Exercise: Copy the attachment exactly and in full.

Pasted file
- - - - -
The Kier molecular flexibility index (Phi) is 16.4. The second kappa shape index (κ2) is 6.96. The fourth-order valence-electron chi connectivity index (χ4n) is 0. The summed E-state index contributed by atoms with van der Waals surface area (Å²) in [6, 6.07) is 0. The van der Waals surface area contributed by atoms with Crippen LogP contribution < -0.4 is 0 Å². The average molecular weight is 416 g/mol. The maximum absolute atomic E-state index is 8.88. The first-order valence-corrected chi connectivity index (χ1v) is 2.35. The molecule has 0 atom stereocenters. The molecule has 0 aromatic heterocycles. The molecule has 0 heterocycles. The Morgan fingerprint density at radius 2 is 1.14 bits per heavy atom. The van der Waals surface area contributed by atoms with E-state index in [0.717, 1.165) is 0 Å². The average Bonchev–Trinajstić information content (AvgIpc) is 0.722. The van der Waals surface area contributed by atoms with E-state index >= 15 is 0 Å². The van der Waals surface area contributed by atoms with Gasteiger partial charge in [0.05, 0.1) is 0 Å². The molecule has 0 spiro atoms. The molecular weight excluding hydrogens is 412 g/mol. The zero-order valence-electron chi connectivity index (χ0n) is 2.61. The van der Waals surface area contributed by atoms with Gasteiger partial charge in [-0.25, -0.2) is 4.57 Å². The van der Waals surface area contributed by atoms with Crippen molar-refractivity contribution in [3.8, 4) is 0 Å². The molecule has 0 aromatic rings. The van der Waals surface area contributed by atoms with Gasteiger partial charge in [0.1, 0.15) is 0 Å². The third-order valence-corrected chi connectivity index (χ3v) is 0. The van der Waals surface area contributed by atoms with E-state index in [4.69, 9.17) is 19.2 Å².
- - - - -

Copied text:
The Kier molecular flexibility index (Phi) is 16.4. The second kappa shape index (κ2) is 6.96. The fourth-order valence-electron chi connectivity index (χ4n) is 0. The summed E-state index contributed by atoms with van der Waals surface area (Å²) in [6, 6.07) is 0. The van der Waals surface area contributed by atoms with Crippen LogP contribution < -0.4 is 0 Å². The average molecular weight is 416 g/mol. The maximum absolute atomic E-state index is 8.88. The first-order valence-corrected chi connectivity index (χ1v) is 2.35. The molecule has 0 atom stereocenters. The molecule has 0 aromatic heterocycles. The molecule has 0 heterocycles. The Morgan fingerprint density at radius 2 is 1.14 bits per heavy atom. The van der Waals surface area contributed by atoms with E-state index in [0.717, 1.165) is 0 Å². The average Bonchev–Trinajstić information content (AvgIpc) is 0.722. The van der Waals surface area contributed by atoms with E-state index >= 15 is 0 Å². The van der Waals surface area contributed by atoms with Gasteiger partial charge in [0.05, 0.1) is 0 Å². The molecule has 0 spiro atoms. The molecular weight excluding hydrogens is 412 g/mol. The zero-order valence-electron chi connectivity index (χ0n) is 2.61. The van der Waals surface area contributed by atoms with Gasteiger partial charge in [-0.25, -0.2) is 4.57 Å². The van der Waals surface area contributed by atoms with Crippen molar-refractivity contribution in [3.8, 4) is 0 Å². The molecule has 0 aromatic rings. The van der Waals surface area contributed by atoms with Gasteiger partial charge in [0.1, 0.15) is 0 Å². The third-order valence-corrected chi connectivity index (χ3v) is 0. The van der Waals surface area contributed by atoms with E-state index in [4.69, 9.17) is 19.2 Å².